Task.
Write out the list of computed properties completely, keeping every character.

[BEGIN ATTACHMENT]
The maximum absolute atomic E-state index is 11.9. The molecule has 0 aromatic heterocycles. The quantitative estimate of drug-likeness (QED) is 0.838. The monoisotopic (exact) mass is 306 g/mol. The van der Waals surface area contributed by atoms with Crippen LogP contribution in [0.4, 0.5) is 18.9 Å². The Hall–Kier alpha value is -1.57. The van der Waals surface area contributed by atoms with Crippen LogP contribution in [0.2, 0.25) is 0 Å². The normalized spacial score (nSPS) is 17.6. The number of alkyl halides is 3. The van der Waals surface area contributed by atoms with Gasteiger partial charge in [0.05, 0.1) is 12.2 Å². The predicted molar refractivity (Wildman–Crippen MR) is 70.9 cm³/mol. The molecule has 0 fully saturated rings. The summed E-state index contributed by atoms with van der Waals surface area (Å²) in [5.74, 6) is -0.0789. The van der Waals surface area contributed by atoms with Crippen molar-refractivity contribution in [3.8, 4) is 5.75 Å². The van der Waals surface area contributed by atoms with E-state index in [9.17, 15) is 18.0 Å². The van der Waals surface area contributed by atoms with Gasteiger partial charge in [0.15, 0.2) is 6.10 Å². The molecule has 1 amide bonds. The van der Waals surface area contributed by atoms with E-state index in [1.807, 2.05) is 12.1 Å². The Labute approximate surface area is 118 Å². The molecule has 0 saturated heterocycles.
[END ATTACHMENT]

The maximum absolute atomic E-state index is 11.9. The molecule has 0 aromatic heterocycles. The quantitative estimate of drug-likeness (QED) is 0.838. The monoisotopic (exact) mass is 306 g/mol. The van der Waals surface area contributed by atoms with Crippen LogP contribution in [0.4, 0.5) is 18.9 Å². The Hall–Kier alpha value is -1.57. The van der Waals surface area contributed by atoms with Crippen LogP contribution in [0.2, 0.25) is 0 Å². The normalized spacial score (nSPS) is 17.6. The number of alkyl halides is 3. The van der Waals surface area contributed by atoms with Gasteiger partial charge in [0.05, 0.1) is 12.2 Å². The predicted molar refractivity (Wildman–Crippen MR) is 70.9 cm³/mol. The molecule has 0 fully saturated rings. The summed E-state index contributed by atoms with van der Waals surface area (Å²) in [5.74, 6) is -0.0789. The van der Waals surface area contributed by atoms with Crippen molar-refractivity contribution in [3.8, 4) is 5.75 Å². The van der Waals surface area contributed by atoms with E-state index in [9.17, 15) is 18.0 Å². The van der Waals surface area contributed by atoms with Gasteiger partial charge in [0.15, 0.2) is 6.10 Å². The molecule has 1 amide bonds. The van der Waals surface area contributed by atoms with E-state index in [1.807, 2.05) is 12.1 Å². The Labute approximate surface area is 118 Å². The molecule has 0 saturated heterocycles.